The 2019 Dubai Duty Free Irish Open will be laced with nostalgia for the leading airport retailer’s Executive Vice Chairman and CEO Colm McLoughlin.
The tournament is set to be held at Lahinch Golf Club in County Clare for the first time from July 4-7 and it’s a venue, and a county, of great significance to McLoughlin, Dubai Duty Free and the whole duty free industry.
“The duty free industry was started in Shannon Airport, which is close by, in 1947 by Clare man, Dr. Brendan O’ Regan,” said the Irishman, who joined Shannon Duty Free in June 1969, and is therefore marking 50 years in the duty free industry this month.
Colm was general manager of Shannon Duty Free in 1983 when the Government of Dubai contracted the Irish aviation authority, Aer Rianta, to set up Dubai Duty Free and Colm headed up the Irish team.
When Dubai Duty Free opened for business in December of that year, Colm was asked to stay on as General Manager and he has continued as head of the operation, which last year recorded record sales of US$2.015 billion.
“As a company, we really liked the choice of Lahinch as venue for this year’s tournament because of that link with Shannon, County Clare and the entire duty free industry. It’s going to be extra special for everyone involved with Dubai Duty Free this year,” he said.
“Also, my wife Breeda is from County Clare so she’s very happy that the tournament will be played in her home county.”
Since Dubai Duty Free took over the title sponsorship in 2015, the growth of the Dubai Duty Free Irish Open has been astonishing.
Already one of golf’s oldest and most historic events, having been played since 1927, it became part of the European Tour’s prestigious eight-event Rolex Series in 2017 which saw the prize fund increase to a whopping US$7 million, making it one of the biggest events on the Race to Dubai schedule.
For the past four years, four-time Major champion Rory McIlroy has been the figurehead of the tournament but this year marks the start of a new era where the modern greats of the Irish game will form a ‘pool’ of hosts who will rotate each year.
First up is 2014 victorious European Ryder Cup captain Paul McGinley while Major champions Darren Clarke, Padraig Harrington, Graeme McDowell and McIlroy will all join the roster.
McGinley too, has a special connection with Lahinch having won the prestigious South of Ireland Championship, which has been played at the venue since 1895, in 1991.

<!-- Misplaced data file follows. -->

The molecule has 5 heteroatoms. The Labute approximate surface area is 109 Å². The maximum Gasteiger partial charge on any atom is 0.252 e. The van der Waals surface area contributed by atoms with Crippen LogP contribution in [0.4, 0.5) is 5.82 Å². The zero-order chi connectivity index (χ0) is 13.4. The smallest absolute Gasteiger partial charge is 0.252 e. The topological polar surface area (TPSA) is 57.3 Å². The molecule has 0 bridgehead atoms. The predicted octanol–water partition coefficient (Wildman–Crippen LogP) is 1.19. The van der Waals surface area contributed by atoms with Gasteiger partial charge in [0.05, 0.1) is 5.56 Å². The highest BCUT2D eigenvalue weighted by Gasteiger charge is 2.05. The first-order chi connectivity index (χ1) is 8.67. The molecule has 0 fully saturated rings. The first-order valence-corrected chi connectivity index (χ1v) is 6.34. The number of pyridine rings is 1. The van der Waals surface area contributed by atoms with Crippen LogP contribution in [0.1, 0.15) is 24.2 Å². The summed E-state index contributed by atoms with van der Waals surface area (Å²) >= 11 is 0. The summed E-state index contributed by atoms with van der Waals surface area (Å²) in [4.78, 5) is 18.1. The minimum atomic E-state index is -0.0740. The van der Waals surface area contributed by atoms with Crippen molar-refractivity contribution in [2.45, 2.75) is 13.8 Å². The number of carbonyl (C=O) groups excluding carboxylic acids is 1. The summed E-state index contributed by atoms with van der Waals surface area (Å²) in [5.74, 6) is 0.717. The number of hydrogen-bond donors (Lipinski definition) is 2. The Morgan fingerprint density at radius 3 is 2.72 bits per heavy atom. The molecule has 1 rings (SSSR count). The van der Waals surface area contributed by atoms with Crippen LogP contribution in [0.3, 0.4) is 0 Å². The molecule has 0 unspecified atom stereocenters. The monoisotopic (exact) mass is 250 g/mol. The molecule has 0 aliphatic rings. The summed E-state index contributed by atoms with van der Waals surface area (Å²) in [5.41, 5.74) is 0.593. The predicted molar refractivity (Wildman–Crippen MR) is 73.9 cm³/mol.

The Dublin man has promised a ‘festival’ vibe at this year’s Irish Open, with music and entertainment featuring alongside the golf and the unusual layout of the stunning Alister MacKenzie designed links course, parts of which meander right into the town, set to create an extra special atmosphere.
“The Dubai Duty Free Irish Open has a rich history and tradition of being hosted on great golf courses,” said McGinley. “The Irish heritage is built on fun, sociability and laughter. When asked to become the tournament host I wanted to help create the right environment and canvas to accomplish a meeting of both ideals.
“I have fond memories myself of winning the South of Ireland Championship at Lahinch in 1991. So, Lahinch is that special place for me and Colm and I can’t think of a better place to stage the Irish Open. It’s going to be a wonderful week in spectacular surroundings by the shores of the Atlantic Ocean.”
As well a strong Irish contingent of McGinley, Clarke, McDowell, Harrington, Shane Lowry and Seamus Power, a host of big international names has joined the field including Tommy Fleetwood, Louis Oosthuizen, Martin Kaymer, Thomas Bjørn and defending champion Russell Knox.
The Dubai Duty Free Irish Open takes place at Lahinch from July 4-7.
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Brooks Koepka will be bidding to win a hat-trick of US Open titles as the third major championship of the year gets under way on Thursday at Pebble Bleach in California.
Here, we look at five talking points ahead of the tournament.
Can Koepka seal a third-successive major?
Koepka became the first player since Curtis Strange in 1989 to successfully defend his title with victory at Shinnecock Hills in 2018.
The 29-year-old rose to the fore last year and looks unstoppable again in 2019, clinching a fourth major at Bethpage Black last month. Now, the Florida man has his sights on a hat-trick of wins at a single major, last achieved by Willie Anderson in 1905.
Although it may be difficult to replicate the highs of back-to-back major triumphs, after winning in Long Island four weeks ago, he still boasts the confidence, power and precision to win this weekend. With four of his last eight major starts converted into victory, it looks hard to see past Koepka.
How is McIlroy looking?
Rory McIlroy won his 16th PGA Tour title in dominating fashion when winning by seven shots, at a stunning 22-under par, in Canada last weekend.
In the process, the Northern Irishman fired his best four-day score ever on the PGA Tour and this acts as the perfect momentum heading into this week’s US Open. The 30-year-old is, statistically-speaking, having the most productive season of his career, with two wins, one runner-up, three top-5s, four top-10s from 11 starts.
He also leads the PGA Tour in strokes gained off the tee, strokes gained tee to green and strokes gained overall. Based on current form, this is a golden opportunity for McIlroy to win his first major since August 2014.